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The End of Alabama’s Lifetime SNAP and TANF Bans

By Carol Gundlach

It’s a quiet win for thousands of Alabamians seeking to rebuild their lives and provide for their families: Alabama is joining the majority of U.S. states by allowing people with a past felony drug conviction to receive SNAP food assistance and TANF financial assistance, as long as they are otherwise eligible. The effective starting date for this change is Jan. 30, 2016.

Alabama’s lifetime public assistance bans grew out of the 1996 federal welfare reform law. The law bars anyone convicted of a drug-related felony from ever receiving benefits under the Supplemental Nutrition Assistance Program (SNAP), commonly known as food stamps, or the Temporary Assistance for Needy Families (TANF) program, often called welfare. But the law does allow states to request a waiver from this restriction, and most have done so. Alabama’s change was included in the 2015 prison reform law sponsored by Sen. Cam Ward, R-Alabaster, thanks to a floor amendment offered by Sen. Linda Coleman, D-Birmingham.

Both SNAP and TANF still place special conditions on people who have a drug felony in their past. To receive assistance, applicants must have completed their sentences or be in compliance with any probation requirements. A person with a drug conviction in the last five years may be required to pass a drug test to receive TANF benefits in Alabama. (Federal law prohibits drug testing of SNAP recipients.) And of course, an applicant must be otherwise eligible to receive SNAP or TANF benefits and must comply with the same work or reporting requirements required of any recipient.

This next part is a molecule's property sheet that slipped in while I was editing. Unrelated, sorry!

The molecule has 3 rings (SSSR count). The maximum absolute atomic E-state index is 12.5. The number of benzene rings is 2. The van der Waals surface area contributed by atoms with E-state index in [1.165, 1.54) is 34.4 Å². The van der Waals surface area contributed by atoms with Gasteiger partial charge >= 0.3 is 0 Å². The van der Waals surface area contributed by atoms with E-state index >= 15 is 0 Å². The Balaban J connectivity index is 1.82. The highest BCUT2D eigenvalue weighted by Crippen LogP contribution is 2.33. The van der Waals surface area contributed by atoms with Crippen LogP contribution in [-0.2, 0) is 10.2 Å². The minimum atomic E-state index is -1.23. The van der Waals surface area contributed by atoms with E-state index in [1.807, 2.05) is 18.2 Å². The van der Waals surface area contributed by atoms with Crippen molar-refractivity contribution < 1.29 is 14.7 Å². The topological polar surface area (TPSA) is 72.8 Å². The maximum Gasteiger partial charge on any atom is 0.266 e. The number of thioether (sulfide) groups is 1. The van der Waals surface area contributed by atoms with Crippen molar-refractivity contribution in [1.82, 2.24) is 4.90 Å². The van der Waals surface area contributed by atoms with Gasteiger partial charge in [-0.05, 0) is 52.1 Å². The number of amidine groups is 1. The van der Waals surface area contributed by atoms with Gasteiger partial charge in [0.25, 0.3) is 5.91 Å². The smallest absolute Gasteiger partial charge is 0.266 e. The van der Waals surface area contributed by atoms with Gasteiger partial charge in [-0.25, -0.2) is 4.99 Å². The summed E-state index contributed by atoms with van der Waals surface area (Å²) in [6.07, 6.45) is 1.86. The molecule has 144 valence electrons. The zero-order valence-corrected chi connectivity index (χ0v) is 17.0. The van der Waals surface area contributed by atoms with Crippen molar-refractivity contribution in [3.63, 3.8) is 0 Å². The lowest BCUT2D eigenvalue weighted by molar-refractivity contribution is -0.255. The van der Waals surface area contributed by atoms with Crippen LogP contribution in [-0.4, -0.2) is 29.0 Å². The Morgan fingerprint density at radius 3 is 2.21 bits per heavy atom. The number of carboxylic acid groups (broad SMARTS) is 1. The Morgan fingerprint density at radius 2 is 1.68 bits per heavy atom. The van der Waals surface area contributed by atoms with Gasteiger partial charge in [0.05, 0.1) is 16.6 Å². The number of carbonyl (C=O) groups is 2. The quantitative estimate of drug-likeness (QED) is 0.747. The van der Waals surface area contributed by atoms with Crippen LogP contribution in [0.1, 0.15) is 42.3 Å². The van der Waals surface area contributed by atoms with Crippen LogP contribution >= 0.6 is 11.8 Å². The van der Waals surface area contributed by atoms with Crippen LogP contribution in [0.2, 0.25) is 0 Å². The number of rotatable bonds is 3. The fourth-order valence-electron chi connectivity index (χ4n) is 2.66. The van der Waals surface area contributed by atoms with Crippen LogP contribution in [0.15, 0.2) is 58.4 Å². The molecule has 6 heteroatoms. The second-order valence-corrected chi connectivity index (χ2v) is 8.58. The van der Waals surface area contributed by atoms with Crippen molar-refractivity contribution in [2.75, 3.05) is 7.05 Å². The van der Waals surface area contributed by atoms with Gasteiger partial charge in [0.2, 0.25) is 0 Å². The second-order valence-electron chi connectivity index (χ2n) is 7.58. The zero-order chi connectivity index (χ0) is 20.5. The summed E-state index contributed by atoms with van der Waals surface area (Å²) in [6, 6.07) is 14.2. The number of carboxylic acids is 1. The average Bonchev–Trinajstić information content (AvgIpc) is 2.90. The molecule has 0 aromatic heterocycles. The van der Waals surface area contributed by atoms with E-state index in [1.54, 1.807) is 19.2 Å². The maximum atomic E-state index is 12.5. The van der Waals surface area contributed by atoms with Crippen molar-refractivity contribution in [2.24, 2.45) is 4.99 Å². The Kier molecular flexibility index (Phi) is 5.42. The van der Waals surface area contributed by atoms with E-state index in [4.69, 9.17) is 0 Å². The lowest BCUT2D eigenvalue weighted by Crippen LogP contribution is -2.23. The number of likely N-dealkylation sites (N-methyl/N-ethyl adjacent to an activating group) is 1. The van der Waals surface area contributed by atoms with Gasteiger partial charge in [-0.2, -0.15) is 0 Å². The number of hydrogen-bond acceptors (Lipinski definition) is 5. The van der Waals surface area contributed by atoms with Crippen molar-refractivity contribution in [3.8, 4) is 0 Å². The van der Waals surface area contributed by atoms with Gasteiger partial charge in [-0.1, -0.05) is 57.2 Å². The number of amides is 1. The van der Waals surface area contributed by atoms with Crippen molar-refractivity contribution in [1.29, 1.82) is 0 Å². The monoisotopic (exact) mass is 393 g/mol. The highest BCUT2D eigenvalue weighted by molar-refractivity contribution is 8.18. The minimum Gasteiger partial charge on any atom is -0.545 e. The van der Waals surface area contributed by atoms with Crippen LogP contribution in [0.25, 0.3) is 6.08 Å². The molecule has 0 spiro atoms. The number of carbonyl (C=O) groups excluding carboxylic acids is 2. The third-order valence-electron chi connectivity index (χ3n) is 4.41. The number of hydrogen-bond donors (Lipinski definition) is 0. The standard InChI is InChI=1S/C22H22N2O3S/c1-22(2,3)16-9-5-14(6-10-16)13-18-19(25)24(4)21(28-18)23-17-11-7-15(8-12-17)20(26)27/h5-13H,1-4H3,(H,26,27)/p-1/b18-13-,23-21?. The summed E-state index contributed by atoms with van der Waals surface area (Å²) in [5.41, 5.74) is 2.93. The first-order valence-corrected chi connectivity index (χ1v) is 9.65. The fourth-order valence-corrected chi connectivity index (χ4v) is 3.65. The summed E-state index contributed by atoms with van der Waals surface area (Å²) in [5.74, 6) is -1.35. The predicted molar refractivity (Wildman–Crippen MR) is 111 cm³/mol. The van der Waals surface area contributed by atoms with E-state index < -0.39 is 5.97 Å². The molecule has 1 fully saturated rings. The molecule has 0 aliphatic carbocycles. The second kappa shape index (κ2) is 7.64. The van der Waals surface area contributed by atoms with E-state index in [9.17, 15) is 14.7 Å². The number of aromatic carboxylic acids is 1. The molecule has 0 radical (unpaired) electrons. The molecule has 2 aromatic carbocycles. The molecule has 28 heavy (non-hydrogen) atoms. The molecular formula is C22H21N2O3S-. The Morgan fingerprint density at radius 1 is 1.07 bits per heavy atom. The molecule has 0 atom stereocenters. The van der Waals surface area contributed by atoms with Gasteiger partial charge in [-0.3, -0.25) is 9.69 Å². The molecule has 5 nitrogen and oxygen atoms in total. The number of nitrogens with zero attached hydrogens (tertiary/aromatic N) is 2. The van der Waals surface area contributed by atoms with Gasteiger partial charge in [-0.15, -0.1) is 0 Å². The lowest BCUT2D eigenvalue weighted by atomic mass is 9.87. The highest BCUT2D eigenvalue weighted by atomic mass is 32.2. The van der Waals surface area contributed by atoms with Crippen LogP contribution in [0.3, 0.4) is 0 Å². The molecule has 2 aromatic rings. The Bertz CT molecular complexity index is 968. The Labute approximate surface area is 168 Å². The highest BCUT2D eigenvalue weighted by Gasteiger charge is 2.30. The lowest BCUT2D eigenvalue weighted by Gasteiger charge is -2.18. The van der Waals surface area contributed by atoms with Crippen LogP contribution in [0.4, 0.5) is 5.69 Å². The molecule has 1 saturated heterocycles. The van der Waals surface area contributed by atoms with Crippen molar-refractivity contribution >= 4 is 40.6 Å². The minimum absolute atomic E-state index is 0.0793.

People who previously were denied SNAP or TANF benefits because of a felony drug conviction can apply at their local Department of Human Resources (DHR) office any time after Feb. 1. Households that already receive SNAP or TANF but have a household member who is not included in the “assistance unit” because of a drug conviction can report the newly eligible person to their caseworker for inclusion in the unit. The increase in the number of people in the unit could increase benefits, though any income from the newly eligible person also would be counted when calculating benefits.

The end of Alabama’s SNAP and TANF bans is good news for state budgets and for families. This policy change will help cut corrections costs in the cash-strapped General Fund budget by making it easier for released prisoners to reintegrate into the community, which will help reduce recidivism. Importantly, restoring SNAP and TANF benefits also will help prevent hunger and homelessness among some of Alabama’s most vulnerable families.

Carol Gundlach, is policy analyst for Arise Citizens’ Policy Project

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Carol Gundlach is a senior policy analyst at Alabama Arise, a statewide, member-led nonprofit organization advancing public policies to improve the lives of Alabamians who are marginalized by poverty. Arise’s membership includes faith-based, community, nonprofit and civic groups, grassroots leaders and individuals from across Alabama. Email: [email protected].

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